Death of a loved one is difficult for anyone, but having to deal with their financial affairs can be overwhelming. Here is a simple guide to show how one’s financial affairs should be dealt with.
Gather all Financial and Legal Documents
• Copies of marriage, birth and death certificates
• Wills and life insurance policies
• All investment accounts including RRSPs and pension plans
• Group insurance benefit packages
• Business contracts including buy-sell agreements
• Automobile registration, insurance and driver’s license
• Income tax returns
• List of all assets and liabilities
Contact your Life Insurance Agent
Your insurance broker will guide you through the process of informing the various life insurance companies where policies are held. This includes personal policies, group insurance benefits and any corporately held contracts. If you do not have a current agent, contact me, I can help.
Notify the Various Government Agencies
• Canada Pension Plan and Old Age Security will both pay any pension amounts due to the beneficiary of the estate. A lump sum payment is also payable by CPP.
• BC Medical (or any other Provincial Medical or State Plan) will adjust medical care cards and statements accordingly.
• Worker’s Compensation if the deceased was receiving a pension or monthly disability income.
• Employment Insurance (E.I.) if the individual was collecting unemployment benefits at the time of death.
• Motor Vehicle branches to cancel the drivers license and transfer ownership of any vehicles.
• Military Branches if the individual was collecting any benefits from the Armed Services.
Inform other Financial Institutions
• Contact your bank to change jointly owned bank accounts (chequing, GICs, loans) to accounts owned solely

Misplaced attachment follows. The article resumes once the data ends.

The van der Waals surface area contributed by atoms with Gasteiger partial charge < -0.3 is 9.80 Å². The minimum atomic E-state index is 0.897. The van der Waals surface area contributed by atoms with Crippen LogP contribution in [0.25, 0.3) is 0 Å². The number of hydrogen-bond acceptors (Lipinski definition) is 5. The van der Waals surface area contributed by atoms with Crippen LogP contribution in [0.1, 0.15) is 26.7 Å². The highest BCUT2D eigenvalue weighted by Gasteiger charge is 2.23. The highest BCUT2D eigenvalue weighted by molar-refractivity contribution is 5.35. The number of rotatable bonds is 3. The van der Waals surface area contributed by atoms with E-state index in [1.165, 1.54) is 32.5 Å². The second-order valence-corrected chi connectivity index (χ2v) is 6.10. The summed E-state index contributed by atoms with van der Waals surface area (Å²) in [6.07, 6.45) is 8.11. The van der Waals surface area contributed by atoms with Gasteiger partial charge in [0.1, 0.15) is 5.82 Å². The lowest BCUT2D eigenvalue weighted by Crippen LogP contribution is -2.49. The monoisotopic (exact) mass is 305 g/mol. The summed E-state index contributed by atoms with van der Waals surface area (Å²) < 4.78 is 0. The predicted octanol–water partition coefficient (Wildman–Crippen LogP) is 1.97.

• RRSPs can be rolled tax-free to the surviving spouse or under certain circumstances to dependent children.
• Home insurance policies and auto insurance will also need to be amended.
Probating the Will
Depending on the size and type of asset the will may need to be probated.
Probate is simply the process to validate the will so that assets can be distributed according to the will. If the home or other asset like a vehicle,
bank account are jointly owned, probate is not necessary. Mutual funds, stock portfolios, rental property will normally go through the probate process. Segregated funds and life insurance and other insurance company
products are usually paid directly to the named beneficiary, thus avoiding probate fees and delays.
Probating the will can either be done personally by going to the Provincial Registrar Office or having an attorney do it for you. For sizeable estates and assets more complicated due to tax, accounting or legal issues, a lawyer should be used.
“Letters of Administration”
If no will exists, the executor of the estate needs to apply for “Letters of Administration” through the Provincial Registrars Office. Be prepared to pay a fee for this service and expect several weeks/months delay. Having a proper and current will avoids this problem for those concerned.
Ultimately the current year’s tax return plus a “terminal” tax return will need to be filed. Consult your accountant or other financial advisor to guide you through Revenue Canada’s requirements.
Get Emotional Support
Unless you have dealt with the death of a close family member it is difficult to understand the emotional upheaval you will go through. Enlist the help of family members and close friends to work through the processes
listed above. Provincial counselling and bereavement support centers exist, and are a wonderful resource.